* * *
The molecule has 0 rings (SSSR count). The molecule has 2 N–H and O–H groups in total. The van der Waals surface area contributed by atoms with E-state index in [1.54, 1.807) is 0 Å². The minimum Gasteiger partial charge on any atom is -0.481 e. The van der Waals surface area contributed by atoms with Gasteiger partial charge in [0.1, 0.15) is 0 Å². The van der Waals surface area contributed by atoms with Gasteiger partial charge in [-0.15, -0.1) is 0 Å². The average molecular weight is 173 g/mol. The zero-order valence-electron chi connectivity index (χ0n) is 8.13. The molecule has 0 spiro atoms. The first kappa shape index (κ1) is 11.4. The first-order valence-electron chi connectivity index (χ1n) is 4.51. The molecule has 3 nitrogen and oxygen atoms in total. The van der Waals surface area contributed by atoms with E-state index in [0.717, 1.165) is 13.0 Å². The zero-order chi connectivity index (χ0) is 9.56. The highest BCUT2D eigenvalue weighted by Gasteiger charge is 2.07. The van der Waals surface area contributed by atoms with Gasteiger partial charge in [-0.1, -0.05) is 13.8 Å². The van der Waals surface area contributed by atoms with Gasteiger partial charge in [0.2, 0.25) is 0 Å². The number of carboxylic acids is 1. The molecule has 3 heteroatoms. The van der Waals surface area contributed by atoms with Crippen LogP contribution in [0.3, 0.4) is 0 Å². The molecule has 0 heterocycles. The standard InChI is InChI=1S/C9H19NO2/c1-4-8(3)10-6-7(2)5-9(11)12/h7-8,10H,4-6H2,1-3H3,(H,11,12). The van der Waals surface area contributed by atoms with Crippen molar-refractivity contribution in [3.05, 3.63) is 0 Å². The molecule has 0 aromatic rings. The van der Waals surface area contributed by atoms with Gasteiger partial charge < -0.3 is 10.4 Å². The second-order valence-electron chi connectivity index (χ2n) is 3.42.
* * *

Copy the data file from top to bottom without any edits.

The molecule has 0 rings (SSSR count). The molecule has 2 N–H and O–H groups in total. The van der Waals surface area contributed by atoms with E-state index in [1.54, 1.807) is 0 Å². The minimum Gasteiger partial charge on any atom is -0.481 e. The van der Waals surface area contributed by atoms with Gasteiger partial charge in [0.1, 0.15) is 0 Å². The van der Waals surface area contributed by atoms with Gasteiger partial charge in [-0.15, -0.1) is 0 Å². The average molecular weight is 173 g/mol. The zero-order valence-electron chi connectivity index (χ0n) is 8.13. The molecule has 0 spiro atoms. The first kappa shape index (κ1) is 11.4. The first-order valence-electron chi connectivity index (χ1n) is 4.51. The molecule has 3 nitrogen and oxygen atoms in total. The van der Waals surface area contributed by atoms with E-state index in [0.717, 1.165) is 13.0 Å². The zero-order chi connectivity index (χ0) is 9.56. The highest BCUT2D eigenvalue weighted by Gasteiger charge is 2.07. The van der Waals surface area contributed by atoms with Gasteiger partial charge in [-0.1, -0.05) is 13.8 Å². The van der Waals surface area contributed by atoms with Gasteiger partial charge in [0.2, 0.25) is 0 Å². The number of carboxylic acids is 1. The molecule has 3 heteroatoms. The van der Waals surface area contributed by atoms with Crippen LogP contribution in [0.3, 0.4) is 0 Å². The molecule has 0 heterocycles. The standard InChI is InChI=1S/C9H19NO2/c1-4-8(3)10-6-7(2)5-9(11)12/h7-8,10H,4-6H2,1-3H3,(H,11,12). The van der Waals surface area contributed by atoms with Crippen molar-refractivity contribution in [3.05, 3.63) is 0 Å². The molecule has 0 aromatic rings. The van der Waals surface area contributed by atoms with Gasteiger partial charge < -0.3 is 10.4 Å². The second-order valence-electron chi connectivity index (χ2n) is 3.42.